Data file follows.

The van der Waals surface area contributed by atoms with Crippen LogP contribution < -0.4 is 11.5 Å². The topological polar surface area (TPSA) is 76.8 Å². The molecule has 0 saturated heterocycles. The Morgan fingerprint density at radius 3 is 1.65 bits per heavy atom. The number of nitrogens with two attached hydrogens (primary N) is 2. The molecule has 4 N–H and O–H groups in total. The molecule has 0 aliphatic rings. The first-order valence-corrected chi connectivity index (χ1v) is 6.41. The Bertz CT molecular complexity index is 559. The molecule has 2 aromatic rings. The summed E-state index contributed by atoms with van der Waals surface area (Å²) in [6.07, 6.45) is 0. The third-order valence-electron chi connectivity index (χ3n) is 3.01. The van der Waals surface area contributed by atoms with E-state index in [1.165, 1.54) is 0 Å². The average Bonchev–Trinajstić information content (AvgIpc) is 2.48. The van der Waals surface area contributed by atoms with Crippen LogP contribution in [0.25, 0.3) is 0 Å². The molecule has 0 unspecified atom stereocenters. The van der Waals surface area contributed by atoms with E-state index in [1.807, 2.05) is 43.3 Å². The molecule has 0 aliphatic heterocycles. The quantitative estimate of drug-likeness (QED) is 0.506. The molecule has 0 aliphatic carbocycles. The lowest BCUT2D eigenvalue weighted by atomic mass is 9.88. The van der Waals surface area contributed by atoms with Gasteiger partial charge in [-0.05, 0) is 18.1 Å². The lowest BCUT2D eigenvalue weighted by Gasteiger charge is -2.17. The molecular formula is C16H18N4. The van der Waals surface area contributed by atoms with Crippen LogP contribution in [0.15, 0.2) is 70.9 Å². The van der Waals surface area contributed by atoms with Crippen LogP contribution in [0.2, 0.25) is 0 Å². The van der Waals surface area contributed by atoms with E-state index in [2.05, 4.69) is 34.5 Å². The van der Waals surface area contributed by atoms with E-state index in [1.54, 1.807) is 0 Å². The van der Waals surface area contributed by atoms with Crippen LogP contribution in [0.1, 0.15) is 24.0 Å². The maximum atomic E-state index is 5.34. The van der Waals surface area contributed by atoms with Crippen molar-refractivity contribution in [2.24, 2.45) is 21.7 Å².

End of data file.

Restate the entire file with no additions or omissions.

The van der Waals surface area contributed by atoms with Crippen LogP contribution < -0.4 is 11.5 Å². The topological polar surface area (TPSA) is 76.8 Å². The molecule has 0 saturated heterocycles. The Morgan fingerprint density at radius 3 is 1.65 bits per heavy atom. The number of nitrogens with two attached hydrogens (primary N) is 2. The molecule has 4 N–H and O–H groups in total. The molecule has 0 aliphatic rings. The first-order valence-corrected chi connectivity index (χ1v) is 6.41. The Bertz CT molecular complexity index is 559. The molecule has 2 aromatic rings. The summed E-state index contributed by atoms with van der Waals surface area (Å²) in [6.07, 6.45) is 0. The third-order valence-electron chi connectivity index (χ3n) is 3.01. The van der Waals surface area contributed by atoms with E-state index in [1.165, 1.54) is 0 Å². The average Bonchev–Trinajstić information content (AvgIpc) is 2.48. The van der Waals surface area contributed by atoms with Crippen LogP contribution in [0.25, 0.3) is 0 Å². The molecule has 0 unspecified atom stereocenters. The van der Waals surface area contributed by atoms with E-state index in [1.807, 2.05) is 43.3 Å². The molecule has 0 aliphatic heterocycles. The quantitative estimate of drug-likeness (QED) is 0.506. The molecule has 0 aliphatic carbocycles. The lowest BCUT2D eigenvalue weighted by atomic mass is 9.88. The van der Waals surface area contributed by atoms with Gasteiger partial charge in [-0.05, 0) is 18.1 Å². The lowest BCUT2D eigenvalue weighted by Gasteiger charge is -2.17. The molecular formula is C16H18N4. The van der Waals surface area contributed by atoms with Crippen LogP contribution in [0.15, 0.2) is 70.9 Å². The van der Waals surface area contributed by atoms with Crippen LogP contribution in [0.2, 0.25) is 0 Å². The van der Waals surface area contributed by atoms with E-state index in [2.05, 4.69) is 34.5 Å². The van der Waals surface area contributed by atoms with E-state index in [1.54, 1.807) is 0 Å². The van der Waals surface area contributed by atoms with Crippen LogP contribution in [0.1, 0.15) is 24.0 Å². The maximum atomic E-state index is 5.34. The van der Waals surface area contributed by atoms with Crippen molar-refractivity contribution in [2.24, 2.45) is 21.7 Å².